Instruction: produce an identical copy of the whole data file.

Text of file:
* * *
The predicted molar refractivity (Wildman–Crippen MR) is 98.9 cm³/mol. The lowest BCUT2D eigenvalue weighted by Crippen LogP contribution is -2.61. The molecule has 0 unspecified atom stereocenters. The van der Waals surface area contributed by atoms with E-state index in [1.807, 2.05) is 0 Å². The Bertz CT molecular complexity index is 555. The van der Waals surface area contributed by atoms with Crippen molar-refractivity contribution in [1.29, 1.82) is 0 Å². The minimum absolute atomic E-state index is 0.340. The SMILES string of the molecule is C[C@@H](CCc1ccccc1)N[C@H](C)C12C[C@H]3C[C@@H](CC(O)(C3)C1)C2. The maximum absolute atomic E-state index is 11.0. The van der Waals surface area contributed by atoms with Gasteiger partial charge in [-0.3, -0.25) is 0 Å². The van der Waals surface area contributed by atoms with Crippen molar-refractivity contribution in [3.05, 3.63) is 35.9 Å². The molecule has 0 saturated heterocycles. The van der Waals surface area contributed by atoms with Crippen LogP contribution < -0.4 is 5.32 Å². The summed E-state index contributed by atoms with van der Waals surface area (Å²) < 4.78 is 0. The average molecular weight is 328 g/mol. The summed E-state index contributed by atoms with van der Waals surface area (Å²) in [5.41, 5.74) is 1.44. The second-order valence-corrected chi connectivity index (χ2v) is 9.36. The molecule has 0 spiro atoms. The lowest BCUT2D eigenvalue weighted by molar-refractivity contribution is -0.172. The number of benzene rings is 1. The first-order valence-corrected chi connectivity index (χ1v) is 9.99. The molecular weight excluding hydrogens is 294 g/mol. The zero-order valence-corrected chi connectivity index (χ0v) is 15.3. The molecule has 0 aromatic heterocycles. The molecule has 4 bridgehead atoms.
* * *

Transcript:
The predicted molar refractivity (Wildman–Crippen MR) is 98.9 cm³/mol. The lowest BCUT2D eigenvalue weighted by Crippen LogP contribution is -2.61. The molecule has 0 unspecified atom stereocenters. The van der Waals surface area contributed by atoms with E-state index in [1.807, 2.05) is 0 Å². The Bertz CT molecular complexity index is 555. The van der Waals surface area contributed by atoms with Crippen molar-refractivity contribution in [1.29, 1.82) is 0 Å². The minimum absolute atomic E-state index is 0.340. The SMILES string of the molecule is C[C@@H](CCc1ccccc1)N[C@H](C)C12C[C@H]3C[C@@H](CC(O)(C3)C1)C2. The maximum absolute atomic E-state index is 11.0. The van der Waals surface area contributed by atoms with Gasteiger partial charge in [-0.3, -0.25) is 0 Å². The van der Waals surface area contributed by atoms with Crippen molar-refractivity contribution in [3.05, 3.63) is 35.9 Å². The molecule has 0 saturated heterocycles. The van der Waals surface area contributed by atoms with Crippen LogP contribution < -0.4 is 5.32 Å². The summed E-state index contributed by atoms with van der Waals surface area (Å²) < 4.78 is 0. The average molecular weight is 328 g/mol. The summed E-state index contributed by atoms with van der Waals surface area (Å²) in [5.41, 5.74) is 1.44. The second-order valence-corrected chi connectivity index (χ2v) is 9.36. The molecule has 0 spiro atoms. The lowest BCUT2D eigenvalue weighted by molar-refractivity contribution is -0.172. The number of benzene rings is 1. The first-order valence-corrected chi connectivity index (χ1v) is 9.99. The molecular weight excluding hydrogens is 294 g/mol. The zero-order valence-corrected chi connectivity index (χ0v) is 15.3. The molecule has 0 aromatic heterocycles. The molecule has 4 bridgehead atoms.